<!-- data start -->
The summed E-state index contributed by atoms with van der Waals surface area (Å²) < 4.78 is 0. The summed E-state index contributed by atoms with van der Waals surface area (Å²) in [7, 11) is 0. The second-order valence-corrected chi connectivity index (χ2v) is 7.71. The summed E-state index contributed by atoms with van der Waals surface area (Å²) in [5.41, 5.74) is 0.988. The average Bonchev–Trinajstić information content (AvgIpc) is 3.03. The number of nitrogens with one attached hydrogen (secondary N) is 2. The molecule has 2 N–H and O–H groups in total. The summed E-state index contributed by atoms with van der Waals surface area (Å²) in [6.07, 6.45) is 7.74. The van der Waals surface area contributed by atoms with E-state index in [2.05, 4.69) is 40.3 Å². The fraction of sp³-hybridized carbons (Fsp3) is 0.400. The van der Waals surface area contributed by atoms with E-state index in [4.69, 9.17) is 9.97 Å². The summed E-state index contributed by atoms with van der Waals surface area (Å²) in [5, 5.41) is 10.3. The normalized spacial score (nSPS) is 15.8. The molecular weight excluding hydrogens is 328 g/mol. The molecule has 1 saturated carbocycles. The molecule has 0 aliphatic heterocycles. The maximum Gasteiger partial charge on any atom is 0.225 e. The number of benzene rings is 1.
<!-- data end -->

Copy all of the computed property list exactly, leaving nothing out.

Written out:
The summed E-state index contributed by atoms with van der Waals surface area (Å²) < 4.78 is 0. The summed E-state index contributed by atoms with van der Waals surface area (Å²) in [7, 11) is 0. The second-order valence-corrected chi connectivity index (χ2v) is 7.71. The summed E-state index contributed by atoms with van der Waals surface area (Å²) in [5.41, 5.74) is 0.988. The average Bonchev–Trinajstić information content (AvgIpc) is 3.03. The number of nitrogens with one attached hydrogen (secondary N) is 2. The molecule has 2 N–H and O–H groups in total. The summed E-state index contributed by atoms with van der Waals surface area (Å²) in [6.07, 6.45) is 7.74. The van der Waals surface area contributed by atoms with E-state index in [2.05, 4.69) is 40.3 Å². The fraction of sp³-hybridized carbons (Fsp3) is 0.400. The van der Waals surface area contributed by atoms with E-state index in [4.69, 9.17) is 9.97 Å². The summed E-state index contributed by atoms with van der Waals surface area (Å²) in [5, 5.41) is 10.3. The normalized spacial score (nSPS) is 15.8. The molecular weight excluding hydrogens is 328 g/mol. The molecule has 1 saturated carbocycles. The molecule has 0 aliphatic heterocycles. The maximum Gasteiger partial charge on any atom is 0.225 e. The number of benzene rings is 1.